Update: we've built tons of features into Prospect that can help you better navigate through virtual reality, including Viewpoints. Read more about Viewpoints here.
At Iris, we deal with a wide array of visualizations from single rooms to entire city blocks. Sometimes it’s difficult to navigate to certain points of interest if they are far away or difficult to find, so we developed a “spawn point” system for Unity that allows for instant teleportation to any number of pre-defined locations within the model. We also packaged this system up in a nice little bundle available for you, in case you want to use our spawn solution to inhabit your own designs. To use it, simply double-click the Unity package file while your project is open in the Unity Editor.
The system requires an instance of SpawnManager in the scene’s hierarchy. Additionally, you have to set your main player object’s tag as “Player” in the Inspector. The following screenshot shows you exactly where to set the tag:
Once you’ve finished the preliminary setup, you simply need to add spawns. Click and drag as many instances of Spawn as you want from the Prefabs folder to your scene. Each spawn will be represented as a grey sphere, but fear not; the rendered shapes won’t appear to your player, they’re only guides for you to use in the editor to position spawns visually.
Each instance of Spawn will have a script attached to it with a Spawn Name field in the Inspector. Whatever you type in this field will be how the spawn point is labeled in the generated user interface during the simulation, so be sure to name it something that makes sense contextually. For instance, below is a spawn that we’ve named “Side Entry:”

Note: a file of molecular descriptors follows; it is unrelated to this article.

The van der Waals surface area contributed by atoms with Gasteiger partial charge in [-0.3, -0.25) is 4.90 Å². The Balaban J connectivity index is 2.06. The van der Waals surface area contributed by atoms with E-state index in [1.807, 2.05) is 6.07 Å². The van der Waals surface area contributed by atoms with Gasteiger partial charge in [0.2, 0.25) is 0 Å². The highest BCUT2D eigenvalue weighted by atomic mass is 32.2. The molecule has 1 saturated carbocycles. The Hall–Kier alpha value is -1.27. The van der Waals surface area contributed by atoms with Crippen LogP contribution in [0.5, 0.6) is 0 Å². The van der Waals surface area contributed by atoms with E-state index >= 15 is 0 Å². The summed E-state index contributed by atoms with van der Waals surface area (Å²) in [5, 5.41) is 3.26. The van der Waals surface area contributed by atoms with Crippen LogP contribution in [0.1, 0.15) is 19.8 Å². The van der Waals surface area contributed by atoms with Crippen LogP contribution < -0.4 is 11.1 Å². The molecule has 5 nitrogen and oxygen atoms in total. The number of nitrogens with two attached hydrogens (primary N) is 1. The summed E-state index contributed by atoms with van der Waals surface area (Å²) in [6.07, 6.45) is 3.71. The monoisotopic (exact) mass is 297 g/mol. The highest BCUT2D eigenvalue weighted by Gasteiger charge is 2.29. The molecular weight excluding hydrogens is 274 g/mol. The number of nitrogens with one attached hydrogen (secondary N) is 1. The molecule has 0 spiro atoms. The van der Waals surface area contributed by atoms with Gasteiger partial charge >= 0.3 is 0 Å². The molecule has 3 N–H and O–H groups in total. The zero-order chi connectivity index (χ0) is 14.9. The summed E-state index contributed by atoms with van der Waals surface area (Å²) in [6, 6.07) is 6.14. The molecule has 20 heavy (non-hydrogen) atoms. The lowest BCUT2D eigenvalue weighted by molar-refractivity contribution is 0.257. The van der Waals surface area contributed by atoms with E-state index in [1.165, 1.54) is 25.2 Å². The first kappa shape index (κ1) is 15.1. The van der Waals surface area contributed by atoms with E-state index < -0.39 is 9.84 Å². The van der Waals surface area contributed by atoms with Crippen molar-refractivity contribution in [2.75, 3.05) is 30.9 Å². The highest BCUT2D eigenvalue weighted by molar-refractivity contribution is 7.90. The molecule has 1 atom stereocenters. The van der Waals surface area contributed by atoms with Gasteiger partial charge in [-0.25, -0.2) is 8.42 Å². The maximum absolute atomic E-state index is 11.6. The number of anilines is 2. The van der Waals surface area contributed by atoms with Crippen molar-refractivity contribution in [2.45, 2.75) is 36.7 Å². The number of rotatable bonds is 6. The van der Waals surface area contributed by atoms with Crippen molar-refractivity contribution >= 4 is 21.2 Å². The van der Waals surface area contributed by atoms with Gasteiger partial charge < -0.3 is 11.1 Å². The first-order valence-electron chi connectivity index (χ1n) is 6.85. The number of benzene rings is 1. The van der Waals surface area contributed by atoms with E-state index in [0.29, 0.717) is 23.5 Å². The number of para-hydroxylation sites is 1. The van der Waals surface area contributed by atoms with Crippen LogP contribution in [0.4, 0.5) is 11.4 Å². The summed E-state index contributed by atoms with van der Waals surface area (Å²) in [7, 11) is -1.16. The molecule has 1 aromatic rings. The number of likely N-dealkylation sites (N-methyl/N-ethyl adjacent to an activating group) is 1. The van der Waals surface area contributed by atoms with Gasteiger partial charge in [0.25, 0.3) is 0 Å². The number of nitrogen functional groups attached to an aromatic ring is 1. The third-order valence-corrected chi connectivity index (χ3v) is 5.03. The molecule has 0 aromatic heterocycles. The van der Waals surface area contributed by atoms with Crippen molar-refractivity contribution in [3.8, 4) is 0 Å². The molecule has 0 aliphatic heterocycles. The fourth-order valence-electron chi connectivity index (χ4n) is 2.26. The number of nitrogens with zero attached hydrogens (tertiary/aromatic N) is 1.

Once you’ve placed one or several spawns around your scene, go ahead and press play to take it for a test drive. You’ll see a graphical user interface (GUI) generated as soon as the game starts, with a button for each spawn you created displayed along the left side of the screen (a result of the OnGUI function in the SpawnManager script). It should look something like this:
That’s all there is to it! Whenever your user clicks any of the spawn buttons, it will instantly teleport them to wherever you placed that instance of Spawn in the editor. This system is pretty minimal at its core, but there’s a lot you can do to quickly and easily expand and personalize it. For instance, because it uses Unity’s built-in GUI system, you can create a new skin using the Inspector and make your buttons automatically use your textures in just one line of code, like we’ve done in our web demo (pictured below). For more information on customizing the appearance of your GUI in Unity, check out the GUI Skin manual page and scripting reference.
We’ve used this small system to get contextual spawn points up and running quickly in several of our Unity demos, and we hope it can save you a little time as well. Happy developing!